US Treasury Secretary pledges tax cuts for 'middle class'




US Treasury Secretary Steven Mnuchin said tax cuts will pay for themselves and boost growth and rejected evidence that they have caused a surge in the deficit
US Treasury Secretary Steven Mnuchin said tax cuts will pay for themselves and boost growth and rejected evidence that they have caused a surge in the deficit  

Washington (AFP) - US Treasury Secretary Steven Mnuchin on Thursday pledged a new round of tax cuts that he said would benefit ordinary Americans.

President Donald Trump, who faces a tough reelection bid in nine months, raised the possibility of tax cuts earlier this week, saying a proposal could be rolled out within three months.

Any new stimulus would add to 2017's budget-busting $1.5 trillion round of tax cuts, mostly aimed at corporations and the wealthiest taypayers.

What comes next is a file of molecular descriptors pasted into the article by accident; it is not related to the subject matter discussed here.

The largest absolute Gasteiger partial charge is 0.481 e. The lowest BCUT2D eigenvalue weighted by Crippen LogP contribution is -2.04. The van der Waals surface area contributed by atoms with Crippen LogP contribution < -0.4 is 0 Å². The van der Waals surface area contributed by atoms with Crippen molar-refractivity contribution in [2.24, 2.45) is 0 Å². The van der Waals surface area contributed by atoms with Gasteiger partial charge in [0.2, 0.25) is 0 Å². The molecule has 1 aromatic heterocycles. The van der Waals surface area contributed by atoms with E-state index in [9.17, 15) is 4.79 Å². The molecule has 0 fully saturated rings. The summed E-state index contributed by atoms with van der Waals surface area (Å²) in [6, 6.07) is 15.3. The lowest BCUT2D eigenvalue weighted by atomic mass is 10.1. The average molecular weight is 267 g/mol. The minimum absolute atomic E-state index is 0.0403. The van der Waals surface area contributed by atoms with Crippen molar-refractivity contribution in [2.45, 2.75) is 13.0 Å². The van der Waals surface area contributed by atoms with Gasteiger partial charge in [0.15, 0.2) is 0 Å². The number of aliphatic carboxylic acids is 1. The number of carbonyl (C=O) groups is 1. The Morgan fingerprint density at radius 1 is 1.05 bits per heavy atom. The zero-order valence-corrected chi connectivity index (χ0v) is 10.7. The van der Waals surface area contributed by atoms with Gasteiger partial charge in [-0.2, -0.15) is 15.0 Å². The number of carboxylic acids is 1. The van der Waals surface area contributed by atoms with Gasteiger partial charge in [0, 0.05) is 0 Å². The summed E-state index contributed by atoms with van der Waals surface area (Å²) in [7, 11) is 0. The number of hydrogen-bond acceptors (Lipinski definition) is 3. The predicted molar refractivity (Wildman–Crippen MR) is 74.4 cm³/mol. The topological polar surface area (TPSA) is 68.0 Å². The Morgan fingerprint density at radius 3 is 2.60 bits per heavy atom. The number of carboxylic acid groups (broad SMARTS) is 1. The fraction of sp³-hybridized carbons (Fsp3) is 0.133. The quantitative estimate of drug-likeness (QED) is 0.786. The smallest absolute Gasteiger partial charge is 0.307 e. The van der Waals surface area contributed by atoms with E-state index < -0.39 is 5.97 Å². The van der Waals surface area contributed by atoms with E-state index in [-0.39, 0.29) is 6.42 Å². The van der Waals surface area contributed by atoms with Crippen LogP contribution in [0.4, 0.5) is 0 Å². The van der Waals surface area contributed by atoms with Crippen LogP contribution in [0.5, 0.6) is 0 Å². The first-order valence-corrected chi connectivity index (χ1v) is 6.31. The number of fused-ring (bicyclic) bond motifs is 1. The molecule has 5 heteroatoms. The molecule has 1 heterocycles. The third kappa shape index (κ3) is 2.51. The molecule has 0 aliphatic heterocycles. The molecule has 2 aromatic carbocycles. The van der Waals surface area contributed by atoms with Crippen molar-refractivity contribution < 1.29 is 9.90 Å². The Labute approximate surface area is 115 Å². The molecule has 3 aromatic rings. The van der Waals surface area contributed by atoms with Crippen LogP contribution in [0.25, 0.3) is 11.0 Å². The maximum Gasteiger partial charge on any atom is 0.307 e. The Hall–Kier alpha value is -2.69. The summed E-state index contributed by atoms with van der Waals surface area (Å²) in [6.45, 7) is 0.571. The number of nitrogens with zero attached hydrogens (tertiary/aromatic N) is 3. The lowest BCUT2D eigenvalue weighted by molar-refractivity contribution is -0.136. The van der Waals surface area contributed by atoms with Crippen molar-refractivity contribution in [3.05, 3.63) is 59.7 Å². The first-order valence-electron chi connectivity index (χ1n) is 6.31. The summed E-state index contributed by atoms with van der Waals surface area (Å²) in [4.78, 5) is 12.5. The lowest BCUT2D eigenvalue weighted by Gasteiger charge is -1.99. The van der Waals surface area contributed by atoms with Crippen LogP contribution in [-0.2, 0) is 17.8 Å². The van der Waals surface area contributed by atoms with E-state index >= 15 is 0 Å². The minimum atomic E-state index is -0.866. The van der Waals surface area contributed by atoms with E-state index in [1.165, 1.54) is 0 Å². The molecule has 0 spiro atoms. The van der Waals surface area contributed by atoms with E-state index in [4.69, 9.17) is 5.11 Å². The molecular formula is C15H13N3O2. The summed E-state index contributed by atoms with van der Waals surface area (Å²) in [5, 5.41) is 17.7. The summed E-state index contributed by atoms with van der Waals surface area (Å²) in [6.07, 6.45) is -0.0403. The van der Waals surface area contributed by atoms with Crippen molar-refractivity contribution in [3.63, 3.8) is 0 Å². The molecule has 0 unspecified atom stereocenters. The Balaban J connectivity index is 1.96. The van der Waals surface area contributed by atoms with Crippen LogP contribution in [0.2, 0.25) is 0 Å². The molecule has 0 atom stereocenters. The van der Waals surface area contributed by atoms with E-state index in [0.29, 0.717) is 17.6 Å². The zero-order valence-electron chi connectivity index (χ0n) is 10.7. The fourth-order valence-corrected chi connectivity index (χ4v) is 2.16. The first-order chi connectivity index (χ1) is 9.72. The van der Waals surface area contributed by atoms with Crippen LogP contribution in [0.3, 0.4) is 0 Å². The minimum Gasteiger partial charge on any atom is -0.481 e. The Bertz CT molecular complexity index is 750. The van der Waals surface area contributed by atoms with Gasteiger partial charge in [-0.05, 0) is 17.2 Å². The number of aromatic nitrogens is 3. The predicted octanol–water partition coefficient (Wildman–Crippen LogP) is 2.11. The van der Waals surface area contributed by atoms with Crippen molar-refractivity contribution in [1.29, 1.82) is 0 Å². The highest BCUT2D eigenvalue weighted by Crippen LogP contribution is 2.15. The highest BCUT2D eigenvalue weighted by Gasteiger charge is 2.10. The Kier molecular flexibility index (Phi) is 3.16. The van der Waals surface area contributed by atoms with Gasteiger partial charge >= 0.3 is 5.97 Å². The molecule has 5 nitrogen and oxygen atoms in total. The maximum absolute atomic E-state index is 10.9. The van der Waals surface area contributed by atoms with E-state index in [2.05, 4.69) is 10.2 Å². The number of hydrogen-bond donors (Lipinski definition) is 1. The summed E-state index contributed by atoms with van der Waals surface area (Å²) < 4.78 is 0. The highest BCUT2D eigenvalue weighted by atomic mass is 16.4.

"The president has asked us to start working on what we call tax 2.0," Mnuchin said told CNBC from the global economic forum Davos, Switzerland.

"They'll be tax cuts for the middle class and also be looking at other incentives to stimulate economic growth."

Trump needs a strong economy to boost his chances for a second term in the White House.

Mnuchin said the 2017 tax cuts had not caused runaway budget deficits and rejected claims that they would not pay for themselves ultimately, as he and other proponents claimed.

But to get there spending will have to be reined in, he said.

"But there's no question we need to slow down the rate of growth of government spending because we can't sustain these deficits growing at these levels," he said.

The federal deficit last year surged 26 percent or $205 billion to its highest level in seven years, and the Congressional Budget Office projects it will surpass $1 trillion this year.

Trump said this week he was open to the idea of cutting spending on entitlements like health care and retirement, which would spark outrage among Democrats and mark a sharp break with his earlier position.

Prior to the 2018 mid-term elections, Trump also floated the idea of a new round of tax cuts, which never materialized.

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